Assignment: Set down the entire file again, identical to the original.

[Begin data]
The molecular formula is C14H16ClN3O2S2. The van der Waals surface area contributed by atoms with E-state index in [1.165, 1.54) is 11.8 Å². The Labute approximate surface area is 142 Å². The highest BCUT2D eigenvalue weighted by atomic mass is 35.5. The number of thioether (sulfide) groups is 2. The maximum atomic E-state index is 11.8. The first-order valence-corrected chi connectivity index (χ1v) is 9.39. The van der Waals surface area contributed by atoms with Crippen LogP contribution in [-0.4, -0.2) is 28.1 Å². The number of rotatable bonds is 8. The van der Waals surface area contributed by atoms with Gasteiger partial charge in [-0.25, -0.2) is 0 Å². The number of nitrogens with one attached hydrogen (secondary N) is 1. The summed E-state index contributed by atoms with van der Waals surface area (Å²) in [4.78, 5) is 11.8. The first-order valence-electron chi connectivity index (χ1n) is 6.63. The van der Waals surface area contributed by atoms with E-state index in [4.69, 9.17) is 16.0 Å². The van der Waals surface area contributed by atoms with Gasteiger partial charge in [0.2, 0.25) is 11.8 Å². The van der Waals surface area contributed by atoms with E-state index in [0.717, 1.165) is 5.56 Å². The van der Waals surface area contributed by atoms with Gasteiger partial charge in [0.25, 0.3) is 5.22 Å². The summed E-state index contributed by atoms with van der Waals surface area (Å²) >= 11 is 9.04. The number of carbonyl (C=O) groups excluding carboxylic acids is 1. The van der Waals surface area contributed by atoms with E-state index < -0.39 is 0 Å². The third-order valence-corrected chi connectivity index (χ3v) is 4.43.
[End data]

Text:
The molecular formula is C14H16ClN3O2S2. The van der Waals surface area contributed by atoms with E-state index in [1.165, 1.54) is 11.8 Å². The Labute approximate surface area is 142 Å². The highest BCUT2D eigenvalue weighted by atomic mass is 35.5. The number of thioether (sulfide) groups is 2. The maximum atomic E-state index is 11.8. The first-order valence-corrected chi connectivity index (χ1v) is 9.39. The van der Waals surface area contributed by atoms with Crippen LogP contribution in [-0.4, -0.2) is 28.1 Å². The number of rotatable bonds is 8. The van der Waals surface area contributed by atoms with Gasteiger partial charge in [-0.25, -0.2) is 0 Å². The number of nitrogens with one attached hydrogen (secondary N) is 1. The summed E-state index contributed by atoms with van der Waals surface area (Å²) in [4.78, 5) is 11.8. The first-order valence-electron chi connectivity index (χ1n) is 6.63. The van der Waals surface area contributed by atoms with E-state index in [4.69, 9.17) is 16.0 Å². The van der Waals surface area contributed by atoms with Gasteiger partial charge in [0.2, 0.25) is 11.8 Å². The van der Waals surface area contributed by atoms with E-state index in [0.717, 1.165) is 5.56 Å². The van der Waals surface area contributed by atoms with Gasteiger partial charge in [0.25, 0.3) is 5.22 Å². The summed E-state index contributed by atoms with van der Waals surface area (Å²) >= 11 is 9.04. The number of carbonyl (C=O) groups excluding carboxylic acids is 1. The van der Waals surface area contributed by atoms with E-state index < -0.39 is 0 Å². The third-order valence-corrected chi connectivity index (χ3v) is 4.43.